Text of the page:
On the 25 November, Statment Campain to Stop Honor Killings Statement

“Orange The World”

On November 25, 1960, the Mirabel sisters were assassinated by the Army Security Service in the Dominican Republic. Their “crime” was participating in political activities against the Dominican dictatorship. In recognition of the Mirabel sisters’ efforts and courage in drawing public attention to the issue of violence against women, the United Nations recognized November 25, 1999, as the International Day for the Elimination all forms of Violence against Women.

The UN Security Council Passed adopted Resolution 1325 in 2000 entitled “Women, Peace and Security”. The resolution emphasizes the importance of women’s participation in political and social life, as well as the prevention of all forms of violence against them.

In 2008, the UNITE Campaign to End Violence against Women under the slogan “Orange the World “was initiated by the United Nations and focuses each year on one aspect of violence against women.

The “Orange the World” movement works for 16 consecutive days until November 25 to raise awareness on violence against women and to show serious commitment to eliminating it in any form and in every country. This year’s campaign focuses on preventing violence against women and stopping honor killings.

Any act that results in physical, sexual, or psychological harm to women is violence against them. Although physical violence (physical and sexual) is the most recognized type of violence, honor killings and acid attacks which have killed and disfigured thousands of women worldwide are another form of violence against women. However, other types of violence are also used against women, such as humiliating them verbally, economic deprivation, imposing dress codes and controlling their behavior, depriving their free movement, work and travel.

As in the case of Iran, women experience various forms of violence and gender-based sexual violence in public and in private on a daily basis. Over decades, women’s rights activists have been campaigning tirelessly to end all forms of violence against women, to raise awareness of women’s rights, and to change discriminatory laws. To reduce and ultimately end violence against women in Iran requires mountainous efforts, as most forms of violence are initiated by the state in the form of laws, regulations, controlling women’s lives in the public and private by creating various corpses with huge budgets to impose those laws. The education system and school books have also been designed on gender based-discrimination. Therefore, massive work is needed to change the laws and regulations, to change attitudes, to educate the public in order to reduce violence against women in Iran.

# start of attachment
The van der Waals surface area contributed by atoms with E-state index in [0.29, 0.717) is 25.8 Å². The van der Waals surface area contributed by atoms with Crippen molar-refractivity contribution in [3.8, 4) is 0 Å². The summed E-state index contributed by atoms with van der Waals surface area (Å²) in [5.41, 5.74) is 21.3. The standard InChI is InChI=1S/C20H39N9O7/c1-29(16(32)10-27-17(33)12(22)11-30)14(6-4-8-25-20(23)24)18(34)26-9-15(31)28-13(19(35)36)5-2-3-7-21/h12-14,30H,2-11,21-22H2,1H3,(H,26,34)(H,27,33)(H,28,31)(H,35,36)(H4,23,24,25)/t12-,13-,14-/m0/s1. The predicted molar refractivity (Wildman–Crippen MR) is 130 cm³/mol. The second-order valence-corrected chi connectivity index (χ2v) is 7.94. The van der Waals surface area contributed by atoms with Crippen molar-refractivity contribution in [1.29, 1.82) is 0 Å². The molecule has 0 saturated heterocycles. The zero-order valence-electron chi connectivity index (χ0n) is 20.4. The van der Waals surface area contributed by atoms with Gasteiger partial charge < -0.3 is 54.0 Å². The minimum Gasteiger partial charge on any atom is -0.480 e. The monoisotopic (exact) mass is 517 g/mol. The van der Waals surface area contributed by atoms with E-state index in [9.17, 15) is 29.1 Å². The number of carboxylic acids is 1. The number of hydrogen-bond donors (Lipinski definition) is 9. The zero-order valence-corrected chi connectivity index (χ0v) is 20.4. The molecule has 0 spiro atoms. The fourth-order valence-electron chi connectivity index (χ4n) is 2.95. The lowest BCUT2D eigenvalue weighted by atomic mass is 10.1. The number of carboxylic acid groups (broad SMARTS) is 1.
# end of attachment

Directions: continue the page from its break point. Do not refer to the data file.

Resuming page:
The Islamic Republic of Iran is one of the four countries that have not yet acceded to the Convention on the Elimination of All Forms of Violence against Women. It also rejected the 2030 document, which is based on the principles of dignity and human rights, social justice, peace, as well as shared responsibility and accountability.

In recent years, violence against women has increased dramatically, especially during the corona pandemic. Women have faced more violence at home as they had to be with their harasser for long hours and endure the violence. Honor killings have increased as data shows. In some cases, the murder of women is registered as suicide and in extreme cases, women are forced to commit suicide. In the whole of the country, there are only 22 safe houses that do not meet the needs of society at all.

It is paramount that with the collective efforts of men and women in Iran, the murder of women on the pretext of preserving “honor” and any violence against women to become a social discourse and a public will so to put an end to it.

The Campaign to “Stop Honor Killings” calls on All Awakened Consciences of men and women and Democratic Institutions to join the 16 Days of Activism to end violence against women.

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